Humanitarian aid mechanisms also make populations dependant on humanitarian aid, hinder targeted countries’ ability to respond to COVID-19 and prevent their economic recovery in the long term while being unable to develop and maintain necessary infrastructure. It has been repeatedly reported by humanitarian NGOs that the chances to get licenses for any building or reconstruction project are illusive. The application of unilateral sanctions impedes thus the ability of targeted countries to implement national response plans, often results in breaches of existing regional and bilateral cooperation / integration mechanisms.
 
Unfortunately, until now I do not see any real assessment of the humanitarian impact of unilateral sanctions being done by any of the sanctioning states, despite the obvious fact that the challenge of fighting COVID-19 is particularly severe for targeted countries.
 
The unclear, confusing, overlapping and complicated system of unilateral sanctions; sophisticated, lengthy and expensive system of humanitarian exemptions; as well as the expansion of secondary sanctions have resulted in growing over-compliance with sanctions, enormous rises in the costs and length of time needed for bank transfers, and a reluctance to provide humanitarian assistance to targeted societies. I would refer here to the fact that humanitarian NGOs during the expert meeting in October insisted that the fear of sanctions already affects human rights not less than sanctions as such.
 
Ladies and Gentlemen, there is an enormous number of other points of significance which can and shall be discussed as concerns the humanitarian impact of unilateral sanctions in the course of the COVID-19 pandemic.
 
I would use this chance to call once again on states, international organizations as well as other actors in a position to exercise a positive influence to review and minimize the whole scope of unilateral sanctions in full compliance with obligations arising from the UN Charter, international humanitarian and human rights law, law of international responsibility and other international obligations to guarantee that the rule of law is observed in the international arena; and to enable sanctioned states to ensure the effective protection of their populations in the face of COVID-19, to repair their economies and to guarantee the well-being of their people in the aftermath of the pandemic.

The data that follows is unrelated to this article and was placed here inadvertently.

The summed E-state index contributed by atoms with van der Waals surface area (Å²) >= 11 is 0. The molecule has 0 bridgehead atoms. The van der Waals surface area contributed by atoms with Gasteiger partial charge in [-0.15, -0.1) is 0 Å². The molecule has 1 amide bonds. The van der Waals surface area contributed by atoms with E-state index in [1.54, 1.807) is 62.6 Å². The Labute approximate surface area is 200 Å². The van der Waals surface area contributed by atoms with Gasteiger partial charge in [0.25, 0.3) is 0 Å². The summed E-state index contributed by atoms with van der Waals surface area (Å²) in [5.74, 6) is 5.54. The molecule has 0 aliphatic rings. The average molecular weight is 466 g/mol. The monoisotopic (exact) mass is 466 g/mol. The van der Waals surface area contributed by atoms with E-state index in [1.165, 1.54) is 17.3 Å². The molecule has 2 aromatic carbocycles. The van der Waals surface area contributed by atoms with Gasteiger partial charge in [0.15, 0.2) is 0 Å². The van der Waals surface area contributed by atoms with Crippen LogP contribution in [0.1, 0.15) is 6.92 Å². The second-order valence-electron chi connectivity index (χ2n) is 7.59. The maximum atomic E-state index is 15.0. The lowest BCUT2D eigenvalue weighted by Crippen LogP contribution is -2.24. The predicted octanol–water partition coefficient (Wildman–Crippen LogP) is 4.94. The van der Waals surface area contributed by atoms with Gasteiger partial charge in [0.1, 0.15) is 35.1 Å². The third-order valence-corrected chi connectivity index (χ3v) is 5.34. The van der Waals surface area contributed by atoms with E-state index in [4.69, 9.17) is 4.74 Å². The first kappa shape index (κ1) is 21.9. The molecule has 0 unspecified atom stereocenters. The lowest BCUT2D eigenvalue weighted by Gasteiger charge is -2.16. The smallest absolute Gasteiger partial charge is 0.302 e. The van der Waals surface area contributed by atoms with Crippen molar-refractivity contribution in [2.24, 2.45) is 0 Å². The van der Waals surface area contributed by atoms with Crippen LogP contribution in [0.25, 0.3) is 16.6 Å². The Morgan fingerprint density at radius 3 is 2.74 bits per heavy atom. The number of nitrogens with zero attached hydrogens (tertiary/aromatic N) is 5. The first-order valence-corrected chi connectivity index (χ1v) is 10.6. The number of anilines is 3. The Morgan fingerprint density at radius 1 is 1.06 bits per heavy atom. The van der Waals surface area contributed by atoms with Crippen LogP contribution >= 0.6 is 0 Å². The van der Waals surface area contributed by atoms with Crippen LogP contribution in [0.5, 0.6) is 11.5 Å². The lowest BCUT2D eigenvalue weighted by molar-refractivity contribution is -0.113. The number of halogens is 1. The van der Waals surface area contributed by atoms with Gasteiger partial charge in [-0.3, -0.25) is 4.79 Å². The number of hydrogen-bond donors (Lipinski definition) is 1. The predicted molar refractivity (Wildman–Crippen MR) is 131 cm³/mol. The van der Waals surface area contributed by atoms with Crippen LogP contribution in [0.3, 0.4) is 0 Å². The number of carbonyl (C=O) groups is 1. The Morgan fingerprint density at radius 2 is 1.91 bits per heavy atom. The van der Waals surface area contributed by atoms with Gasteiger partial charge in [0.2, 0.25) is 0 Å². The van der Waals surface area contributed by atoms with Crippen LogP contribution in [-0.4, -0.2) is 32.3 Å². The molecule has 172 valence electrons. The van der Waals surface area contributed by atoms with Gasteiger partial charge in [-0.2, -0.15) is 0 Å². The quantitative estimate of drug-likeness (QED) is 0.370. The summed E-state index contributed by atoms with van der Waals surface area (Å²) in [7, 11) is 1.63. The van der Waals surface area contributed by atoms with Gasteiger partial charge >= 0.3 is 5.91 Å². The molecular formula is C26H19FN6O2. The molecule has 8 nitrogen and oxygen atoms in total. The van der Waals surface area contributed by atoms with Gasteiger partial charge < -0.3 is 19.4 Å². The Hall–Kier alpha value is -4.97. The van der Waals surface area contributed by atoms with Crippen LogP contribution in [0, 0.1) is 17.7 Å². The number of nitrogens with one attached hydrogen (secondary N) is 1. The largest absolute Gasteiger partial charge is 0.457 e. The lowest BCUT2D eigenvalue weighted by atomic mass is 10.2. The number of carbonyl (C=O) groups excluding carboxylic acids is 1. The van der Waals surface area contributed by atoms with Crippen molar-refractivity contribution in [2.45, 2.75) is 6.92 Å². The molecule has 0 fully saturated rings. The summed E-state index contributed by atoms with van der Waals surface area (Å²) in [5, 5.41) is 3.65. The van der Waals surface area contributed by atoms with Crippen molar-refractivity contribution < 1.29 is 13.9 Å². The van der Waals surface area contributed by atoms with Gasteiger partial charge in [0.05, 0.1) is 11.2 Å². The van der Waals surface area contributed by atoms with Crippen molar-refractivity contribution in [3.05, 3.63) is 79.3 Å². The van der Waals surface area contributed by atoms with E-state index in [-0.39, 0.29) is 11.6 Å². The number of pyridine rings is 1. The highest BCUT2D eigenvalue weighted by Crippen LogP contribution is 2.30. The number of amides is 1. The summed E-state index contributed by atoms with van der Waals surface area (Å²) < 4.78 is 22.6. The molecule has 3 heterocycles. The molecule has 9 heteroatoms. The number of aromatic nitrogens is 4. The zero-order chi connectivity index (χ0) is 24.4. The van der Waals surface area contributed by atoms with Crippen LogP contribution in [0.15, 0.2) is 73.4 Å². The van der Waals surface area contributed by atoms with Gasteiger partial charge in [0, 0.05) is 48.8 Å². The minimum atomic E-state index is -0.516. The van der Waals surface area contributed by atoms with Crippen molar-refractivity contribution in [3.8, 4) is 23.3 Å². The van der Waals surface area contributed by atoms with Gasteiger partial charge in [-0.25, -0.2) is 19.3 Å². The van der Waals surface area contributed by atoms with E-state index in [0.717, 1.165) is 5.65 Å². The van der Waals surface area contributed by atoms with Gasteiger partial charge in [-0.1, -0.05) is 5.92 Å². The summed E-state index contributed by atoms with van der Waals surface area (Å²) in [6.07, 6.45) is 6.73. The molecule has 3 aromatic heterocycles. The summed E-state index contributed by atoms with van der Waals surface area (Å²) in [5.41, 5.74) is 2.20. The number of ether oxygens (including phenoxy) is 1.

A preliminary humanitarian assessment analogous to those which is currently done in the environmental area shall always be made before any unilateral measures are taken. Under no circumstances should trade in essential humanitarian goods and commodities, such as medicine, antivirals, medical equipment, its component parts and relevant software, and food, be subject to any form of direct or indirect unilateral economic measure or sanction. Accordingly, any impediment to such trade or to appropriate contracts, financial transactions, transfers of currency or credit documents and transportation that hamper the ability of states to effectively fight the COVID-19 pandemic and that deprive them of vital medical care and access to clean water and food should be lifted or at least suspended until the threat is eliminated.
 
While unilateral sanctions stay in force still, the whole mechanism of humanitarian aid and humanitarian exemptions should be amended. In particular, humanitarian exemptions shall be made clear, transparent and straightforward to allow for immediate or at least more rapid implementation during emergency situations, with a corresponding regime of more lenient enforcement to prevent over-compliance with sanctions.
 
They should be forward-looking and anticipate broad categories of international emergencies such as pandemics, natural disasters, economic crises and others in order to require minimal adjustment in order to be effective. Any requests for licensing to purchase medical equipment, its component parts and software, medicine and food shall be considered without any delay and granted upon request with a presumed humanitarian purpose for the sake of saving human lives.
 
I thank you for your attention.


[1] Alena Douhan, “Negative impact of unilateral coercive measures on the enjoyment of human rights”, report of the Special Rapporteur on the negative impact of unilateral coercive measures on the enjoyment of human rights, UN Doc. A/75/209 (2020).
[2] Ibid., p. 10.